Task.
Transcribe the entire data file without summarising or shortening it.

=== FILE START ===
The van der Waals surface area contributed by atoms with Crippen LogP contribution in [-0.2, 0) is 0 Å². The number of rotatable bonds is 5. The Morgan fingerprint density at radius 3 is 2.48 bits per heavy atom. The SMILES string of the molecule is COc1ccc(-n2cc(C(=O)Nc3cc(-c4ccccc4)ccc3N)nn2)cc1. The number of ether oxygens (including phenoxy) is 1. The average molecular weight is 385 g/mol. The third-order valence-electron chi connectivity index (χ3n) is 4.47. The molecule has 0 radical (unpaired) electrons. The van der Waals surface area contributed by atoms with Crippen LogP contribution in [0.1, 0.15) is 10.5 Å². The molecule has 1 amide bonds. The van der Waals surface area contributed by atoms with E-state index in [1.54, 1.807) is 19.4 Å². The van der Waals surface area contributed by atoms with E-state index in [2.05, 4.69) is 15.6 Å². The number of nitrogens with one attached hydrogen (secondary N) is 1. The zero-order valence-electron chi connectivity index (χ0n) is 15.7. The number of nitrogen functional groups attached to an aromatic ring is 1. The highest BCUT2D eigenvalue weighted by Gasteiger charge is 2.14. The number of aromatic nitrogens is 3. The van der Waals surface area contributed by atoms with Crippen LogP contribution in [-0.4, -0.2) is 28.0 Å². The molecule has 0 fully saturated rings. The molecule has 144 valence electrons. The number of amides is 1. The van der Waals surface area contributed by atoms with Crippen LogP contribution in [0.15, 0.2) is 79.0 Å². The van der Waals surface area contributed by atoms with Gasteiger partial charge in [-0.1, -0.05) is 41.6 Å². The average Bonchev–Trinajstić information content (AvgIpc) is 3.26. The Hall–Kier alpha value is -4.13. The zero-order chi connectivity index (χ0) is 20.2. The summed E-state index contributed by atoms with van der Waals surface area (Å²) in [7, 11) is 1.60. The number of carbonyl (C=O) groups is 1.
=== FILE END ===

The van der Waals surface area contributed by atoms with Crippen LogP contribution in [-0.2, 0) is 0 Å². The number of rotatable bonds is 5. The Morgan fingerprint density at radius 3 is 2.48 bits per heavy atom. The SMILES string of the molecule is COc1ccc(-n2cc(C(=O)Nc3cc(-c4ccccc4)ccc3N)nn2)cc1. The number of ether oxygens (including phenoxy) is 1. The average molecular weight is 385 g/mol. The third-order valence-electron chi connectivity index (χ3n) is 4.47. The molecule has 0 radical (unpaired) electrons. The van der Waals surface area contributed by atoms with Crippen LogP contribution in [0.1, 0.15) is 10.5 Å². The molecule has 1 amide bonds. The van der Waals surface area contributed by atoms with E-state index in [1.54, 1.807) is 19.4 Å². The van der Waals surface area contributed by atoms with E-state index in [2.05, 4.69) is 15.6 Å². The number of nitrogens with one attached hydrogen (secondary N) is 1. The zero-order valence-electron chi connectivity index (χ0n) is 15.7. The number of nitrogen functional groups attached to an aromatic ring is 1. The highest BCUT2D eigenvalue weighted by Gasteiger charge is 2.14. The number of aromatic nitrogens is 3. The van der Waals surface area contributed by atoms with Crippen LogP contribution in [-0.4, -0.2) is 28.0 Å². The molecule has 0 fully saturated rings. The molecule has 144 valence electrons. The number of amides is 1. The van der Waals surface area contributed by atoms with Crippen LogP contribution in [0.15, 0.2) is 79.0 Å². The van der Waals surface area contributed by atoms with Gasteiger partial charge in [-0.1, -0.05) is 41.6 Å². The average Bonchev–Trinajstić information content (AvgIpc) is 3.26. The Hall–Kier alpha value is -4.13. The zero-order chi connectivity index (χ0) is 20.2. The summed E-state index contributed by atoms with van der Waals surface area (Å²) in [7, 11) is 1.60. The number of carbonyl (C=O) groups is 1.